How to make gold jewellery a part of your life: part 1
If you own and treasure any jewellery you probably have some gold jewellery.
It would be easy to churn out a load of cliches about the magic and mystery of gold.
There's some truth to them. The history of gold is a big, interesting subject - and its effect on humanity has been major and not always positive.
Yellow gold & sapphire circles bracelet by Goldspindel - Christiane Bekk
Gold is all of those things - magical, special, legendary - but it's also beautiful.
But what does gold mean for you?
If you have some gold jewellery we recommend you take the time to take a look at it properly when you get a chance. Appreciate just why - beyond its rarity - this metal got the reputation it did.
And jewellers love gold. It's a wonderful material to work with.
It's so versatile that there's almost nothing that can't be made from it.
We hope this guide will make you look at it with fresh eyes.
Gold jewellery: some facts
Gold is very often not used in its purest form.
Adding other metals makes it cheaper, but it can also add functionality - making this soft metal harder, for example - so it's not a simple case of "watering it down".
24 karat gold is pure gold.
this palm berries cuff by LJD Designs is 18-karat gold
Gold is commonly available in 18 karat (75% pure), 14 karat (58.3%), 10% (41.7%), and 9% (37.5%).
Pure gold will not tarnish. But it is softer than less-pure alloys and easier to mark or damage.
Gold is not always gold.
Coloured golds are made by mixing pure gold with alloys of other metals. It can never be 24 karat for this reason.
White, yellow, and rose are the commonest coloured golds.
Stackable handcuff bands by Borgioni in, left to right, rose, white, and yellow gold
While coloured golds can't be 100% pure there is nothing inferior about these mixtures.
Though white gold can fade to yellow over time because it is plated with rhodium.
It is purely a matter of taste - wear what you like is always our motto.
Gold plating: for beginners
Gold is often used as a finish.
A thin layer of gold over another metal, often brass or silver, is much cheaper. And to most observers it will look just as good as the real thing.
Heavy gold plate is called vermeill (a regulated term in the USA, but not everywhere). This is the thickest type of gold plating and gives you a 2.5-micron layer of gold over another metal.
24-karat champagne gold vermeil 8mm Bellezza necklace by Arpaia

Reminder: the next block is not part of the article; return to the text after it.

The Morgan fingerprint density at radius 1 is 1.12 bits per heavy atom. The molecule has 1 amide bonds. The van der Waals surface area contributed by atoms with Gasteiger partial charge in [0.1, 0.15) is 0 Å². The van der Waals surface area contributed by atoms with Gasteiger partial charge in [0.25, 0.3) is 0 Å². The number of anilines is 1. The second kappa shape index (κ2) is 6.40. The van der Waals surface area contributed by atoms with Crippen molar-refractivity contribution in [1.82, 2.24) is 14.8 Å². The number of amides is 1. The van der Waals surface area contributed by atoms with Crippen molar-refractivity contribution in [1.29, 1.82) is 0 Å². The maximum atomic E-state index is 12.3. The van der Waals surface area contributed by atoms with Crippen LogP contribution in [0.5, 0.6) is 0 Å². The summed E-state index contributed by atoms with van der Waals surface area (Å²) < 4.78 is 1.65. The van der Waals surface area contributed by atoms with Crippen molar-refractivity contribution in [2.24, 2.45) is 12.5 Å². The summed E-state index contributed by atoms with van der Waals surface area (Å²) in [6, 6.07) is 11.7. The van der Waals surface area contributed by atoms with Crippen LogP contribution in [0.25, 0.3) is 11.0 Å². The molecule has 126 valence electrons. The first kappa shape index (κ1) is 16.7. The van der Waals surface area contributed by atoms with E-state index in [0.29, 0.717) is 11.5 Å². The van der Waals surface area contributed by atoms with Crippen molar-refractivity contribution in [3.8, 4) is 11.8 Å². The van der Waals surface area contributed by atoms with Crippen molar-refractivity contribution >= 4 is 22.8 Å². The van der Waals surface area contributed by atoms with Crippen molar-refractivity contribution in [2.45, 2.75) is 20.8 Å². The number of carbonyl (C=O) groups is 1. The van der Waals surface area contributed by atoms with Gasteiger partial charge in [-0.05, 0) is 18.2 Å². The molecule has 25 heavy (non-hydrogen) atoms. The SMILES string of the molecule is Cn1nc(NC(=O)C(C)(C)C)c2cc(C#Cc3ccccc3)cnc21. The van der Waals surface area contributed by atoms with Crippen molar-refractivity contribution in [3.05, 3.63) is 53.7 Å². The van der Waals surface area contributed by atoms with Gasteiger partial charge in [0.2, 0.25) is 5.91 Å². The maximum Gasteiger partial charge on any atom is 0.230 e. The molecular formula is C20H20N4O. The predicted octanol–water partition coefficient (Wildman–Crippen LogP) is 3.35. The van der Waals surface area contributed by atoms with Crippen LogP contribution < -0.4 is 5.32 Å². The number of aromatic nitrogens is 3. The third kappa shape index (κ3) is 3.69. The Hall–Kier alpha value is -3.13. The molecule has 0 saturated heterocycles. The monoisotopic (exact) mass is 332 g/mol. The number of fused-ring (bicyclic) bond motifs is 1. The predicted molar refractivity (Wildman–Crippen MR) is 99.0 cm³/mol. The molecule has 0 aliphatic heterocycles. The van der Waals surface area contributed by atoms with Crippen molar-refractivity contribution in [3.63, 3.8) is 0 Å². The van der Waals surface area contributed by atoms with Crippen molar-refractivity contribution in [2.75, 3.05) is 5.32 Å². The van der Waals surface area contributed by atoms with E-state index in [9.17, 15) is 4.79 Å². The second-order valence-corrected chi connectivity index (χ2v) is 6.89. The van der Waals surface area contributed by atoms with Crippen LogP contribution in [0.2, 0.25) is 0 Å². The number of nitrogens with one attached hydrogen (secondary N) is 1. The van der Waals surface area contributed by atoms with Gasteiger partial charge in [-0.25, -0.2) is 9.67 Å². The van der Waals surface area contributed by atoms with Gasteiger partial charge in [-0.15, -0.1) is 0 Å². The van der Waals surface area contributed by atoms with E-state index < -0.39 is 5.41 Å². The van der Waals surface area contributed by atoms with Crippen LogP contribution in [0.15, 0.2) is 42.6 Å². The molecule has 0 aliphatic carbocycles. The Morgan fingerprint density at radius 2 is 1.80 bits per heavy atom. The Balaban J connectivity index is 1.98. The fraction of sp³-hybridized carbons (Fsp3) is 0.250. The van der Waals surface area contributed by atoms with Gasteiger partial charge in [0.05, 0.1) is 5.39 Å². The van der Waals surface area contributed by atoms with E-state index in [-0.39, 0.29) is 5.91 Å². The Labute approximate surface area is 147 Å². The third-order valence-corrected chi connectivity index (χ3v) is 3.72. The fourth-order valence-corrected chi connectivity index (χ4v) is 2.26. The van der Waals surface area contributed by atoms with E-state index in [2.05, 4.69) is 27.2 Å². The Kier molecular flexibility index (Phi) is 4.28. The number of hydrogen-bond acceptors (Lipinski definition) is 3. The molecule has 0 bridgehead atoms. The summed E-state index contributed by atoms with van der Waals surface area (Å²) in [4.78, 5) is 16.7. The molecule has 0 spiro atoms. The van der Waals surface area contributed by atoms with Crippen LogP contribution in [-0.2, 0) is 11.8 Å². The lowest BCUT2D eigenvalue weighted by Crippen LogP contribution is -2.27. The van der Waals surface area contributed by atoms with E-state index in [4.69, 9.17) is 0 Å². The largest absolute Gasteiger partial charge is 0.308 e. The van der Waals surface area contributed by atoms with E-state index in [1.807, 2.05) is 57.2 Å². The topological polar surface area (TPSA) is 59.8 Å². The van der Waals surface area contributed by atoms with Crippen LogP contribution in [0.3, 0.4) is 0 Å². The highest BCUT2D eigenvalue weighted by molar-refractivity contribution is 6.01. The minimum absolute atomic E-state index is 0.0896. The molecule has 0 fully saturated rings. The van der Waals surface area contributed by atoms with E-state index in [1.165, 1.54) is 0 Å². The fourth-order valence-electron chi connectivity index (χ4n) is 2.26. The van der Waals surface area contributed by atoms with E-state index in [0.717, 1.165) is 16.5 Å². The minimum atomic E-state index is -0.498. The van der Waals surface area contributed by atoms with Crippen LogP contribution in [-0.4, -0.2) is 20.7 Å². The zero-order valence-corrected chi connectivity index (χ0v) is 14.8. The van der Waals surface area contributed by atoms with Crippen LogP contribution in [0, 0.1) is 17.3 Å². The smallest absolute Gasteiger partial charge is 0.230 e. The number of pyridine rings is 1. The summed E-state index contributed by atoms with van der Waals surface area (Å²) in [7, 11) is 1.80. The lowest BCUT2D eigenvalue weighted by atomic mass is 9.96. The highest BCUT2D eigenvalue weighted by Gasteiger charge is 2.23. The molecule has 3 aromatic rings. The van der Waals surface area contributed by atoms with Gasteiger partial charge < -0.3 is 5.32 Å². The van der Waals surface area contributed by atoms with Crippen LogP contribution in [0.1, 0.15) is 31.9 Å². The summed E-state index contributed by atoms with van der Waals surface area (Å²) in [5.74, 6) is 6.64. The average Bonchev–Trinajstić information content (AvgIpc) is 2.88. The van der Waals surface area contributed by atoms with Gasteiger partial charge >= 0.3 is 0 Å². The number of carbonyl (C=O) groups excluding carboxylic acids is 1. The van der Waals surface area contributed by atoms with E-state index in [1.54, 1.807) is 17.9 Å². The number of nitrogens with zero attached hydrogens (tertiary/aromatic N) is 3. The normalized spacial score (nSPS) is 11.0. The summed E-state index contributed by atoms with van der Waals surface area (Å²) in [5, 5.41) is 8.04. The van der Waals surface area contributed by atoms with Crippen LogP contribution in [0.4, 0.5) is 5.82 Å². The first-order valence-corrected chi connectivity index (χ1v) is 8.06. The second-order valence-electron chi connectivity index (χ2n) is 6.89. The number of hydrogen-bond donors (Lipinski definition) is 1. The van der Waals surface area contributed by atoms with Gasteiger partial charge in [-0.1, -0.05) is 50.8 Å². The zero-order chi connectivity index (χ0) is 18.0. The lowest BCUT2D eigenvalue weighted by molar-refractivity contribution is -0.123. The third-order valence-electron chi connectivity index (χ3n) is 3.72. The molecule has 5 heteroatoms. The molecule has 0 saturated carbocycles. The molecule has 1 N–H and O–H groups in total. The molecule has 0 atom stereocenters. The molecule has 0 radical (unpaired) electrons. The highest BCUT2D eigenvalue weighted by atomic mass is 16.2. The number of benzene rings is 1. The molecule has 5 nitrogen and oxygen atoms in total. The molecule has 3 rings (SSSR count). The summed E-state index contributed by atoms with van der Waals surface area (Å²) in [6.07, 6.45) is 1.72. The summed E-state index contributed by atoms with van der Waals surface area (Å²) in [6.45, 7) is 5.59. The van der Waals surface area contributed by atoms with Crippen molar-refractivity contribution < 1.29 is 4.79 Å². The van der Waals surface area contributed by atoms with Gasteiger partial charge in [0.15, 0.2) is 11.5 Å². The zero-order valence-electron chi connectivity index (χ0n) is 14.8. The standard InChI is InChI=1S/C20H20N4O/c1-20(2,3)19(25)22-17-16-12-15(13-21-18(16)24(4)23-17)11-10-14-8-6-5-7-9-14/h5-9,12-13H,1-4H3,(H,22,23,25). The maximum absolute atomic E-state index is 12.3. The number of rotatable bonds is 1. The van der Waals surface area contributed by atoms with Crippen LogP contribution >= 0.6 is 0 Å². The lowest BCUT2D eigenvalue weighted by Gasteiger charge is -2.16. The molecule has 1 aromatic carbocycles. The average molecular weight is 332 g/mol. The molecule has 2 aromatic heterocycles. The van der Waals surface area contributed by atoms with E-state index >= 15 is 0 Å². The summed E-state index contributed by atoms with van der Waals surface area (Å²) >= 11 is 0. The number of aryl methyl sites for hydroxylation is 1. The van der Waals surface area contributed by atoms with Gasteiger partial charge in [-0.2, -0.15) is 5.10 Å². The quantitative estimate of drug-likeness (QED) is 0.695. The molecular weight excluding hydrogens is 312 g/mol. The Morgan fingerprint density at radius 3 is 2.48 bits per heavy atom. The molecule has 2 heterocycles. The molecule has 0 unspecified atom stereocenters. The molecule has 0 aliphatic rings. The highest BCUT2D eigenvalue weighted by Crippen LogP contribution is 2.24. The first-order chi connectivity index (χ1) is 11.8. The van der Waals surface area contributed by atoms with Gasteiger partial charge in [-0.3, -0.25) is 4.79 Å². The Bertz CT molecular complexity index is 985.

Gold plated has a layer of more than 0.5 micron thickness.
Gold flashed jewellery has a layer of gold less than 0.5 microns.
Gold jewellery: simple care tips
Wedding rings are the most common, and most worn items of gold jewellery.
No-one likes to take them off.
However, you probably shouldn't wear your ring while doing anything too frenetic or when it will be exposed to chemicals.
That includes the chlorine in swimming pools and many common domestic cleaning chemicals.
Skin creams and the like won't cause any serious damage to a ring in most cases, but they will make it look duller. Take it off if you can when you put your handcream on.
Gardening can be a risk too. Cover your ring up with gloves when your hands are in the muck if you can't take it off.
Most good jewellers will supply you with a care guide along with your jewellery. Some will send you a quality cleaning cloth too. That's great service.
This 14-karat gold ring by Master Jewelry by John is beautiful intricate and needs to be cared for
Check those specific guidelines. And don't be afraid to ask for advice if you're not sure.
Gentle cleansers without detergents - washing up liquid for example - shouldn't damage gold.
Because it is soft, gold can be marked. It shouldn't be scrubbed with rough brushes or abrasive cleaners like baking soda.
You can wash gold in warm - not cold - water. Dry it. Then use a lint-free cloth (lint free just means it won't leave fibres behind) to polish it.
If you're using a sink PUT THE PLUG IN.
White gold is particularly delicate. Professional cleaning at a local jewellers is always an option. They will use ultrasonic tools to give you a super-safe shine.
Safe gold jewellery storage
Simply does it is a good motto for keeping your gold jewellery safe.
Gold is always sought after so you should consider your insurance or secured storage options for very valuable pieces.
The gold Meteorite earrings by River Heron need careful storage
For the pieces you can keep at home accidental damage is the prime problem.
Store every item of jewellery separately, so it can't bash into anything else.
Keep it away from chemicals and damp - your bathroom is not a great place for jewellery storage.
Wearing it as often as possible is a great way to keep it out of storage.
Part II coming through shows you some great examples of gold jewellery we love.
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